Geraint was in all likeihood the father of Princess Eilonwy. According to the laws of the House of Llyr, Princess Angharad could only wed an enchanter of great renown. Geraint, however, was a commoner with no actual powers of enchantment.
As revealed in the third tale of this book, Geraint had a talent for poetic storytelling, for charismatic performance, sincere expression of heartfelt emotion, and a little sleight-of-hand. With genuine pledges of love and devotion, he won the heart of fair Angharad. When Grimgower and Gildas -- two wizards who had come seeking the princess's hand -- derided Geraint as a fraud, Angharad defended him, calling him "the only true enchanter". The two eloped against the wishes of her mother, Queen Regat.Caer Colur, evading by virtue of their bond of love the enchantments of the jilted wizards. The language of their escape is so poetic -- as flowers bloomed in the lovers' snowy footprints -- that afterward it seems they must have shared a sweet and tender romance.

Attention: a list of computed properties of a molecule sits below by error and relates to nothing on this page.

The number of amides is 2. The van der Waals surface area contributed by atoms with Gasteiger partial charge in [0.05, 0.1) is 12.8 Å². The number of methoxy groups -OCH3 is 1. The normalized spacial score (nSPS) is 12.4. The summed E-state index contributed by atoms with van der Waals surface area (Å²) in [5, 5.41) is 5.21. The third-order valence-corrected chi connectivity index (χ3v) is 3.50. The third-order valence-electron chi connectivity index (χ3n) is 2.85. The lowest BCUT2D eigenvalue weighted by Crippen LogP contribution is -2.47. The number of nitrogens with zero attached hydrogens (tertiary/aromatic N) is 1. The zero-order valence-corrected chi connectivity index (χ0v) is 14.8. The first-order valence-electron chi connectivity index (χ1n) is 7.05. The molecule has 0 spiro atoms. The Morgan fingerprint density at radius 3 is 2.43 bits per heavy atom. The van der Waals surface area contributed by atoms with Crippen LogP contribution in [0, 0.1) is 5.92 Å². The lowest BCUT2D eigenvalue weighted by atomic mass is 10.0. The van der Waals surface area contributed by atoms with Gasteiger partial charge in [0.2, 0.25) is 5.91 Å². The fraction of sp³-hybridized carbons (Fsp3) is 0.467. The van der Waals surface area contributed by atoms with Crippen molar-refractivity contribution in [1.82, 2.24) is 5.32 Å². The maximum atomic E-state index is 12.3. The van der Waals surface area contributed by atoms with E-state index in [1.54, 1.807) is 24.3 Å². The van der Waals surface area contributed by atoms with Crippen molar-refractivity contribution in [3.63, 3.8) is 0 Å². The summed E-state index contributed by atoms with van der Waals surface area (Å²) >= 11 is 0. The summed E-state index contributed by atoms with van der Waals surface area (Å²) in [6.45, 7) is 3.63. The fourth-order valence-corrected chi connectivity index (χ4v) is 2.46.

Whatever happiness they might have enjoyed, it was not to last. While Geraint's final fate remains unknown, we do know from the text of Taran Wanderer that he perished prior to Angharad's death. She died pitifully under Morda's skeletal hand, but Geraint himself may have run afoul of Achren; for the tale of Angharad's passing, during her desperate search for her kidnapped daughter, is tied up with that evil sorceress. Did Achren slay Geraint, or somehow bring about his death in order to abscond with young Eilonwy? These matters are hinted at but never fully revealed.
For that matter, Eilonwy's paternity is never disclosed as such in any of Lloyd Alexander's writings. However, we may reasonably conclude that Geraint was the father of the last Princess of Llyr; he was married to her mother Angharad, after all, and his non-enchanter origins are probably responsible for Eilonwy referring to herself as "half an enchantress".